I’d argue that this trend towards geek culture intertextuality/referentiality differs from simple postmodern pastiche, in that it is centrally preoccupied with recuperation of the fanboy into hegemonic masculinity by framing him as an action and/or romantic hero.  The Big Bang Theory features a (perhaps unintentional) dual address that bifurcates the audience into those who laugh at the shows’ nerd collective, and those conversant enough in geeky jargon and fannish references to laugh with them.  The show’s approach to casting guest stars is a perfect example of this, with Firefly/The Sarah Connor Chronicles’ Summer Glau, Star Trek: The Next Generation’s/twitter demigod Wil Wheaton, Marvel Comics’ icon Stan Lee (quoth my Mom “Who is that old man?”), Battlestar Galactica’s Katee Sackhoff, and astrophysicist and Nobel laureate George Smoot, all appearing as themselves.  These guest “stars” would appear to serve a counterintuitive (or at least an atypical) function, rewarding those conversant in nerd/geek/fan culture and potentially alienating, rather than drawing in, those in the mass audience who aren’t “in” on the reference or joke.

BSG's Katee Sackhoff and ST's George Takei as Howard's sexual subconscious on BBT

Heather Hendershot has argued that The Big Bang Theory’s latent misogyny, the fact that the show views women “strictly as sex objects,” routinely undercuts its representational potential and eradicates all points of identification for female viewers.  Astutely noting that The Big Bang Theory must be understood as a mass show framed as a niche show, and not the reverse, Hendershot frames the show’s effort to “have its cake and eat it too,” as persistently short-changing fangirl viewers or pointedly ignoring them.  Questioning why CBS “pretended to target a geek demographic, when it was really looking for lads all along,” Hendershot exposes who this recent wave of “nerd-friendly” programming is really targeting, but fails to fully explore how interchangeable these “geek” and “lad” demographics have become.  Vitally, Hendershot’s analysis does raise the question of who is being excluded from the “geek demographic” these nichestream texts target.  Penny, the primary “sex object” within Hendershot’s critique, is constantly perplexed by the fannish references the show spouts, and might provide a point of identification for a mass audience more inclined to laugh at, rather than with, the male characters discussions of fannish minutiae.  I would agree with Hendershot that The Big Bang Theory’s representational framework leaves little room for female viewers, much less fangirls, to situate themselves, though this appears to be changing in the most recent seasons.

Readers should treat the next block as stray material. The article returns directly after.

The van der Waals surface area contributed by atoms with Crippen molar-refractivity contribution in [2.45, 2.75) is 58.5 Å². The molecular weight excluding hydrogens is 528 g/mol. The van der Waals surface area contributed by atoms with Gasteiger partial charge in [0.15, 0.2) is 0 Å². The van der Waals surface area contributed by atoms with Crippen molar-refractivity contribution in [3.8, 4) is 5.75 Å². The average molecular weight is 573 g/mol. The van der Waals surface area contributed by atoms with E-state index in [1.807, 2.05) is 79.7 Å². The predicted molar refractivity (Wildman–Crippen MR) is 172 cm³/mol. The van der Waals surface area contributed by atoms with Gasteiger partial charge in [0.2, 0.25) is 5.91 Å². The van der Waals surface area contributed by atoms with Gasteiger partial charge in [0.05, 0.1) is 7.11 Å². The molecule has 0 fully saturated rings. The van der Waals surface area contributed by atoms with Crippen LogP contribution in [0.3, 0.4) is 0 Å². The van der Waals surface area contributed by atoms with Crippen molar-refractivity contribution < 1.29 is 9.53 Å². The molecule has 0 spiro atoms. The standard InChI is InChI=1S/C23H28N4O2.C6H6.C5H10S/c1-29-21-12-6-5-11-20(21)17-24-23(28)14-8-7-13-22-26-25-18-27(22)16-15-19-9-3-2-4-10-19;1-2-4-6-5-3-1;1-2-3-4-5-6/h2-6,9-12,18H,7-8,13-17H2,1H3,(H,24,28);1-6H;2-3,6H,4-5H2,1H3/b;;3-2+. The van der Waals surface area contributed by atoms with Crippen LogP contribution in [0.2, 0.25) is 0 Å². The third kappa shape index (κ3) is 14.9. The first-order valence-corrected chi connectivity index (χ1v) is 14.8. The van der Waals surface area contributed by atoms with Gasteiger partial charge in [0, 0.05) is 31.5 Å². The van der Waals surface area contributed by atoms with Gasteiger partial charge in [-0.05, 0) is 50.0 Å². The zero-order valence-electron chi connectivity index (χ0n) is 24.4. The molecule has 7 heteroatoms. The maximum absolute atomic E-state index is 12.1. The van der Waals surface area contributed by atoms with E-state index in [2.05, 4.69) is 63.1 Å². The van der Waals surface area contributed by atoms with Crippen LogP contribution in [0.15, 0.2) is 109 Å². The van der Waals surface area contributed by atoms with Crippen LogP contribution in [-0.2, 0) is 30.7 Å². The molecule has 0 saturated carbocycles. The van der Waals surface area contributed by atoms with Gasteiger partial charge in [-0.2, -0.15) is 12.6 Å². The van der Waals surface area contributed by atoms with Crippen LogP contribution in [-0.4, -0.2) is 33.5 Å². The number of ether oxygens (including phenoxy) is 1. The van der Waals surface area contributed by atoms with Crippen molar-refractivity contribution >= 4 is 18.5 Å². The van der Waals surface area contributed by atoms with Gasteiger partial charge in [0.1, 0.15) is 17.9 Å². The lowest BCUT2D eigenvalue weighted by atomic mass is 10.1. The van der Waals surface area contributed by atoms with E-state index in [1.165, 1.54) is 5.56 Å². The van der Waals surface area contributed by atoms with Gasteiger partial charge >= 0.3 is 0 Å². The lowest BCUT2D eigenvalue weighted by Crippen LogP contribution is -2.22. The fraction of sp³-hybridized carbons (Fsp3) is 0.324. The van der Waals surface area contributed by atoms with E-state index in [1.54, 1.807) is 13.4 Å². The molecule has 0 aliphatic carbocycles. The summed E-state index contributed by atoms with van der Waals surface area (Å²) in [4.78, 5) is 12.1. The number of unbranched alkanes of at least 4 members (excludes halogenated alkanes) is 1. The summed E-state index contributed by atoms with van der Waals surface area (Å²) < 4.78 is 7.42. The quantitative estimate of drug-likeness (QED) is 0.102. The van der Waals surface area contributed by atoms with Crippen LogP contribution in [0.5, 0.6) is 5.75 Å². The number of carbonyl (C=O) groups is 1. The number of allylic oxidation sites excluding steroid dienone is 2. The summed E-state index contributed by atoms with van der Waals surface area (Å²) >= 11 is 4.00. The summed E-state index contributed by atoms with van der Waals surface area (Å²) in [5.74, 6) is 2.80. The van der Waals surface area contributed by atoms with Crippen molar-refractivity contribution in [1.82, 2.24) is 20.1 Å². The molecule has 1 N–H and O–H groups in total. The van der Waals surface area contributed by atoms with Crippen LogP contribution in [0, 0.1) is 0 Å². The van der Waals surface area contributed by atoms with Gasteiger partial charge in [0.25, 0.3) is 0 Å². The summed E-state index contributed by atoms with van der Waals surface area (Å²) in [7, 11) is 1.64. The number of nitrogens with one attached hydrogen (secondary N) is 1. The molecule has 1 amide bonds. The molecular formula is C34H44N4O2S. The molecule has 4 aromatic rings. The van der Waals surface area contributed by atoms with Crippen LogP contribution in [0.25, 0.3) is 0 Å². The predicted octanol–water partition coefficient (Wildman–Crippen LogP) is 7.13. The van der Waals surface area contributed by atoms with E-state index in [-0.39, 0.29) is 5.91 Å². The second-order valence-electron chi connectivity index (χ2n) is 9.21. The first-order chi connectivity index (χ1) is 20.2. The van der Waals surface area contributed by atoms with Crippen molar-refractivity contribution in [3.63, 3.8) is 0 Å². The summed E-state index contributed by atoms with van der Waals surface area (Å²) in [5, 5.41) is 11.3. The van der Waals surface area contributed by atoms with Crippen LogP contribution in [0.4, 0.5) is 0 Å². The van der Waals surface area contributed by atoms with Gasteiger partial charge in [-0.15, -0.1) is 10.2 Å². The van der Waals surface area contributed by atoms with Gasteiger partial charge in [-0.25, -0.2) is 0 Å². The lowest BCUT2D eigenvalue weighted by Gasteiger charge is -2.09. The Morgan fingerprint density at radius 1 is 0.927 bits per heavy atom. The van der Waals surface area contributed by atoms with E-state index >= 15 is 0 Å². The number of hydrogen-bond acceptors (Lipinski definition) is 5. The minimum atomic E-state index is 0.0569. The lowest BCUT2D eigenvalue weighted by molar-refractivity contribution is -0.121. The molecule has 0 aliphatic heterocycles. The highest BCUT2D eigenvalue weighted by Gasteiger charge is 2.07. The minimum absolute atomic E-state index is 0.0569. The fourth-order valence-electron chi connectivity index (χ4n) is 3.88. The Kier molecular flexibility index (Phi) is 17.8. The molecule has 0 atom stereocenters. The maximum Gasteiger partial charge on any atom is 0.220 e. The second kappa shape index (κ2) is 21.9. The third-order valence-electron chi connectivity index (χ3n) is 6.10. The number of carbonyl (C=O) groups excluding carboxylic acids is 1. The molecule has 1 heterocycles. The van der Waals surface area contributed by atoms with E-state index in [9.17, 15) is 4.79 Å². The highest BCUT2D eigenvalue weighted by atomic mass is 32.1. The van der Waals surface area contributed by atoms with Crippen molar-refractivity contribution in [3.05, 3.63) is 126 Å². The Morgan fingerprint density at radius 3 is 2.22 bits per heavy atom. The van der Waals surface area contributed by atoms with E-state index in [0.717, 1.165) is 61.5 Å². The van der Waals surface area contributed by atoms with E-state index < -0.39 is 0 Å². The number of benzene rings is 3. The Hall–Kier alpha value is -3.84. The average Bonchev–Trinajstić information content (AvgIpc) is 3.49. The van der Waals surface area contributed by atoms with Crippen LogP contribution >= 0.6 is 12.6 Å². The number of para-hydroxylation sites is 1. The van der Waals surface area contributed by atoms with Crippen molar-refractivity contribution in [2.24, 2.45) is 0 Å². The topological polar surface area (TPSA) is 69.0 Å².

Which brings us to Ready Player One…fair warning, there are some (mild) SPOILERS ahead…

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On Autoethnography and Acafandom

15 11 2011

No blogging for me for the past couple of months, as I’ve been teaching my freshman core course on Fandom and Participatory Culture at Occidental College, and generally getting settled in my new corner of #alt-ac in the Center for Digital Learning + Research.  I’ve returned with some interesting tales from that class’ first assignment, and to shamelessly promote my contribution to the Acafandom and Beyond series that’s currently running on Henry Jenkins’ blog (our conversation is continued here).  In a nice moment of blogging synchronicity, both have encouraged me to think about transparency when it comes to how we (and our students) mobilize our fan identities in our scholarly work.

For the first assignment in my class, I asked my students to record a short, auteoethnographic audio file documenting their first fandom, and how that “fandom” was embodied and performed.  I required them to manipulate their audio file in Audacity, in part to maintain their anonymity on our course blog and encourage them to speak candidly, but also to have them consider if a fannish identity is still something to hide, or be ashamed of, in our contemporary participatory culture.  My students’ autoethnographies are archived here, and I’d strongly encourage you to go check a few of them out.  I think they’re really fascinating, both in terms of form and content (e.g. a student sounding like Andre the Giant while discussing a love of The Spice Girls).  The second part of the assignment was a written reflection on their audio file, through an address of the continued relevance (or not) of Joli Jensen’s 1992 essay “Fandom as Pathology: The Consequences of Characterization.”

I created this assignment with a number of goals in mind: